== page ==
Brazilean Open-Bahia 2012: A Good End
One of the most instructive boards was played the last day of the teams event. Photo: Carlos Pellegrini, Beto Barbosa, Gabriel Chagas y Claudio Zampaio.
On 12 September, 2012 At 8:45
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The Brazilian wish bracelet: Senhor do Bonfim wrist ribbons, known as fitas, are an institution in the northeastern Brazilian state of Bahia. Senhor do Bonfim, means Our Lord of a Good End. In popular tradition, the Senhor do Bonfin´s ribbon is wrapped around the wrist and secured with three knots. Each node follows a request made mentally, that must be kept secret until the tape breaks for wear and tear, to fulfill.
This year the Brazilian Open (named the Brasileiro in Brazil), the most important bridge event of Brazil was played in San Salvador de Bahia from the 1st to the 9th of September and for the legendary brazilian player Gabriel Chagas the event finished with a good end. Gabriel won both Brasileiro’s tournaments, the pairs event playing with Carlos Pellegrini and the Teams Event playing with Carlos Pellegrini and Alejandro Bianchedi-Ernesto Muzzio. The team event comprised two stages, the first four teams of an initial Round Robin, played a second two rounds Round Robin. One of the most instructive boards was played the last day of the teams event.
1 denies heart control, diamond slam invitation
Chagas opened the hand with a 1 bid, Madala decided to show his partner his good heart suit and a possible good lead, Pellegrini informed his partner about his nice diamond suit and Brenner supported his partner’s heart suit. When South learned that Gabriel had 3+ diamond cards he decided to invite his partner to play a diamond slam but he couldn’t bid 4NT (he didn’t have all suits controlled), he couldn’t bid 4 as spades was his partner’s suit, and he couldn’t bid 4 because of his lack of heart control, so he find an almost last train bid in his 5 bid. Gabriel with heart control, two diamond honors, the K and a lot of courage declared the slam.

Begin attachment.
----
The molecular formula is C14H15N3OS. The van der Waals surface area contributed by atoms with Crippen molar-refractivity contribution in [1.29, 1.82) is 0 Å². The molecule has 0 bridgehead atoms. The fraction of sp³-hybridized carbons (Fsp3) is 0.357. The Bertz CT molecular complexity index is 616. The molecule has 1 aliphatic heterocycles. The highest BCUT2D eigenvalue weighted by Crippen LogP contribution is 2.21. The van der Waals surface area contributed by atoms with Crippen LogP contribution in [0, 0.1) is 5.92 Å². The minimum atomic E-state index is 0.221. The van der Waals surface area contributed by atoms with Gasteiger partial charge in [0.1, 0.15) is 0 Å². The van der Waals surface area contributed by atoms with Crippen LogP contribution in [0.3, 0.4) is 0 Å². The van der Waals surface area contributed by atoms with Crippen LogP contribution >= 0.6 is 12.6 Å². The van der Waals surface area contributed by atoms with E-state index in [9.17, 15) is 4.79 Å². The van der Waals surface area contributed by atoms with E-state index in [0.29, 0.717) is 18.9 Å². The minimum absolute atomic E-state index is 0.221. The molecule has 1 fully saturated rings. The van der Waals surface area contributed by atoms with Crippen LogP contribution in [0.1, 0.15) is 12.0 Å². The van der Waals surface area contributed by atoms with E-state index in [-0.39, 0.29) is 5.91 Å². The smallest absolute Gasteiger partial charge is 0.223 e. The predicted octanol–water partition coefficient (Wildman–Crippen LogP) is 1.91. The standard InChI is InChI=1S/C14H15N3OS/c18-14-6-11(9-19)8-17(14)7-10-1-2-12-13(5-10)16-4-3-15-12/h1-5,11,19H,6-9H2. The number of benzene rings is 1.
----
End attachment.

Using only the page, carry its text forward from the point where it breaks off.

Brenner’s lead was the best one, with all the other leads the play is much easier as declarer can ruff his heart losers in dummy. Declarer won the trick in his hand, played the K and continued with the 10, trying to stop West’s diamond return, but Diego won the trick with his A and played a diamond. Pellegrini won in his hand, ruffed a heart and played the A (pitching a club from his hand) and continued with another spade (ruffed in his hand) to investigate the spade distribution. When Madala pitched a heart he knew he wouldn’t be able to discard a loser in dummies fifth spade and so he had only a last resource available for a good end, a possible squezze.
The position was:
Declarer continued with three diamond rounds and Madala had to trust that his partner had the 9…bad luck…and what an irony that the 9 became trick number 12.
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